Twittering during news events has become the norm: the first high profile was perhaps the Mumbai hotel hostage situation, but all too many emergencies and natural disasters have proved the usefulness and immediacy of Twitter coverage whether it's wildfires in Australia or election protests in Iran.

Other outlets, too, have been used to keep those in power slightly more honest, e.g. this week's embarrassing moment when intrepid investigative reporter comedian Jon Stewart demonstrated the faked footage in Sean Hannity's use of old footage of supposed protests against health-care. We're on to you, people in the public eye, and we're not idiots. We're here for the little guy!

As always, read the rest at BB HQ and forward the link -- LOL, if you agree with it and after you have read it!

Tuesday, November 10, 2009

Advisement Day

It's advisement day, so I am short on time, but as my of my friends and acquaintances are knee deep in NaNoWriMo, let me offer a little cheap writing advice (mostly) from my favourite site for writing quotes:

When fate's got it in for you, there's no limit to what you may have to put up with.
- Georgette Heyer

Only those who risk going too far can possibly find out how far one can go.
- T. S. Eliot

I learned that you should feel when writing, not like Lord Byron on a mountain top, but like a child stringing beads in kindergarten - happy, absorbed and quietly putting one bead on after another.
- Brenda Ueland

You cannot depend on your eyes when your imagination is out of focus.
- Mark Twain

The brain that doesn't feed itself, eats itself.
- Gore Vidal

Close the door. Write with no one looking over your shoulder. Don't try to figure out what other people want to hear from you; figure out what you have to say. It's the one and only thing you have to offer.
- Barbara Kingsolver

A writer never has a vacation. For a writer life consists of either writing or thinking about writing.
- Eugene Ionesco

Friday, November 06, 2009

Hello and Goodbye Again in Boston

I made a quick run to Boston today to meet up with my pal, Aalya, who was giving a paper at MAPACA on fan reception of horror film remakes. Aalya is another member of the Horror List and is currently writing a dissertation on horror (which I'm being allowed to read -- it's good!). Her colleague Sean also gave a paper on Let the Right One In, a fantastic Swedish film that I most highly recommend.

We all went out to lunch along with Lyz and Lance, who were also giving papers, and were eventually joined by Aalya's husband Dietrich and daughter, Sophia. Amazingly enough, the Hilton's pub actually had good beer (i.e. everything did not end with "lite" or "weiser") and my salmon was terrific (thanks, Aalya, for lunch! very kind). We had a good natter about horror and beer and this and that, before we all had to run off to other places. I saw a couple of folks I knew in the program, but they were all speaking much later in the day and I needed to be elsewhere.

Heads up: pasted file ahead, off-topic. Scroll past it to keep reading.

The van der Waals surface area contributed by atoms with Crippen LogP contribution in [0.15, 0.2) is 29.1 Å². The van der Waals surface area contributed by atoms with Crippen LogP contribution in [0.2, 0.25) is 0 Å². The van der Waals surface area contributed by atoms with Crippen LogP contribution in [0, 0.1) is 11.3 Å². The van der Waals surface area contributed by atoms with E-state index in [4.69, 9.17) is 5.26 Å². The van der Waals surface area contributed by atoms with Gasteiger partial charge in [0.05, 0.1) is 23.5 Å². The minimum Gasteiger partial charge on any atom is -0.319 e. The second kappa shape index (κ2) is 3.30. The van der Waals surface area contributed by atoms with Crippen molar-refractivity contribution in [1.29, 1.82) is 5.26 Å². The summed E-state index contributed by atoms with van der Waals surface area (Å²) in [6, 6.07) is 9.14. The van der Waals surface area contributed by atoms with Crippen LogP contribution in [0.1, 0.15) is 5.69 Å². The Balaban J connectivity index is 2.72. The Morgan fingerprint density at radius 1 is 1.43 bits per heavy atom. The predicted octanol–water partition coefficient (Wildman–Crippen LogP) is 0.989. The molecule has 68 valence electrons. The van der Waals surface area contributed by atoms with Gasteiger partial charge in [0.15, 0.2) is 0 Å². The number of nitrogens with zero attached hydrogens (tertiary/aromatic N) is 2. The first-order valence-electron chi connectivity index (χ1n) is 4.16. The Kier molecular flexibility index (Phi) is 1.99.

My other place to go was Mount Auburn Cemetery, where I had a little duty of remembrance to perform. Little Maggie-Moo died while we were in Texas, but I wasn't going to leave my little Beantown cat behind there. I think she'll enjoy being home again. Mount Auburn is a lovely location: I've used it as a setting for a key scene in my next novel (and have plans to include it in another work as well).

I will not mention the white stuff I saw in the Berkshires: I can only assume it was dandruff...

Thursday, November 05, 2009

BitchBuzz: Douglas Adams & Dolphins

My latest column for BitchBuzz was sparked by a story about dolphins and television. Seems they figured it out pretty quick, unlike simians who had to be coached in the ways of the box. I shudder to think how much they laughed to see what humans do with their non-nautical time:

At the moment of Earth's destruction, Douglas Adams tell us in the course of the five part trilogy of The Hitchhiker's Guide to the Galaxy, the dolphins left the planet behind with a well-meaning and heartily kind words: so long and thanks for all the fish. The stunningly intelligent creatures were long dismissed by the hubristic humans because of their life style choices. Adams explains.

It is an important and popular fact that things are not always what they seem. For instance, on the planet Earth, man had always assumed that he was more intelligent than dolphins because he had achieved so much -- the wheel, New York, wars and so on -- whilst all the dolphins had ever done was muck about in the water having a good time. But conversely, the dolphins had always believed that they were far more intelligent than man -- for precisely the same reasons...

As always, read the rest at BB HQ and spread the wealth via Facebook, Twitter and so on.

Tuesday, November 03, 2009

Publication: Talking to Goddess